I never met my mother’s mother, I don’t remember much of my father’s parents, and the only grandparent I do remember died when I was ten. He was great fun, but like my parents, my mother’s father is now part of my private memory. I don’t want anything to interfere with the memories I have of any of those whom I knew.
However, the ones I never knew can become fair game in my writing because I don’t know what they were really like, so I can only imagine them anyway. Daisy and her boyfriend have become more real to me since I created an imagined life for them as youngsters during the First World War. I met my grandfather with new eyes when I read his war diaries and turned a page to see the words written in his small, neat handwriting, announcing that he was in the German South West African desert and it was his 21st birthday, only there was no one to help him celebrate it properly because all those he loved were far away.
I was forty-two when I read that – twice the age he was when he wrote it. To say that it fired up my imagination would be an understatement indeed.
And yet, perhaps all my loved ones are there in my writing, as Roycroft’s Writer Unboxed post points out. It all has to come from somewhere, doesn’t it?
In The Epidaurus Inheritance Zander speaks of his late parents with great fondness, and he has become a father figure to a younger cousin who rides a motorbike and occasionally stays over in Zander’s Athens apartment when he is too drunk to drive home safely.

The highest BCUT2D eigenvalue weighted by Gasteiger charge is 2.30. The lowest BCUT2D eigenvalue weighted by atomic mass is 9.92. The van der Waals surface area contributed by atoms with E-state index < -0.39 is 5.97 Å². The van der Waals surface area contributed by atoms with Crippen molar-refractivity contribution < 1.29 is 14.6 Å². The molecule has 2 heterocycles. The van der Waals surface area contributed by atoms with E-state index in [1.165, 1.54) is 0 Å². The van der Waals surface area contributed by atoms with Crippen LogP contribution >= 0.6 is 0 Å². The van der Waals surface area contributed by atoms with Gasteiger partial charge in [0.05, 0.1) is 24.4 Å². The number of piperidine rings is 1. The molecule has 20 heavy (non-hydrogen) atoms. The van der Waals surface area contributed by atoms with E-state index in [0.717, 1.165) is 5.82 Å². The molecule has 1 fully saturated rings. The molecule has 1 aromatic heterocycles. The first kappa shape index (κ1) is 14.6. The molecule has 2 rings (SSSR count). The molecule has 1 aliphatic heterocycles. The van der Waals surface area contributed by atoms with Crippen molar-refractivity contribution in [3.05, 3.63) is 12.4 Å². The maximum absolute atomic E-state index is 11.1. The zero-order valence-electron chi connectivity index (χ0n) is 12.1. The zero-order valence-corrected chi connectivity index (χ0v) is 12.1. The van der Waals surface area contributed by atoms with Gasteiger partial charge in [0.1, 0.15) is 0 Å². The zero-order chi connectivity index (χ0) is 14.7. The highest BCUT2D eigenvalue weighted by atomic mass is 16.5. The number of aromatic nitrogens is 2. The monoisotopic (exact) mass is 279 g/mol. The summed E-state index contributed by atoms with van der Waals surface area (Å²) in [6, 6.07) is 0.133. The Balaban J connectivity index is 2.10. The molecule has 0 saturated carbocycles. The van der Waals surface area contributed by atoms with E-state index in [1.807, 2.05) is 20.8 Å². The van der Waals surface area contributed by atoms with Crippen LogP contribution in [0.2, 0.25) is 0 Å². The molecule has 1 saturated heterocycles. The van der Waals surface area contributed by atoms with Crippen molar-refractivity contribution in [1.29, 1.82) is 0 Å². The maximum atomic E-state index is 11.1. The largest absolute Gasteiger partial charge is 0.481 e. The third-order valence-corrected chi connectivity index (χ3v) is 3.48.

There is a kindly old rascal of an uncle in Benicio’s Bequest who more than resembles my own rascally old grandfather who used to drive a steam train and get into all sorts of trouble and nonsense in his youth. The two brothers in that same novel are five years apart in age, and the story involves the younger one. Likewise, there are two brothers in Oxford Baggage, my current WIP, also born five years apart, and that story is also about the younger one.
My own father was the younger of two brothers, born five years apart. They were very different and they didn’t always get on, but a shared history between siblings can go a long way to smoothing that out.
My father was seven years older than my mother, as are the two main characters in Oxford Baggage. My parents married in the 1950s which is the era in which I have set this new work. I can’t help wondering how much more of them I’m going to find in my novel when I’ve finished writing it.
My modern-day protagonists in The Trojan Legacy are also six or seven years apart in age, and I wrote a glorious Christmas day celebration for them which included her parents and grandparents. Sadly I edited it out in the final draft because even though I loved the scene, it added nothing to the story and slowed down the pace going into the last quarter of the book. Such is the life of a writer…
To all readers out there who might no longer have parents with them, and who have mixed feelings about the celebration of days like Father’s Day and Mother’s Day, I hope you are able to use these days to reflect positively on the lives of the generations before us, and the vast legacy of memories left to us.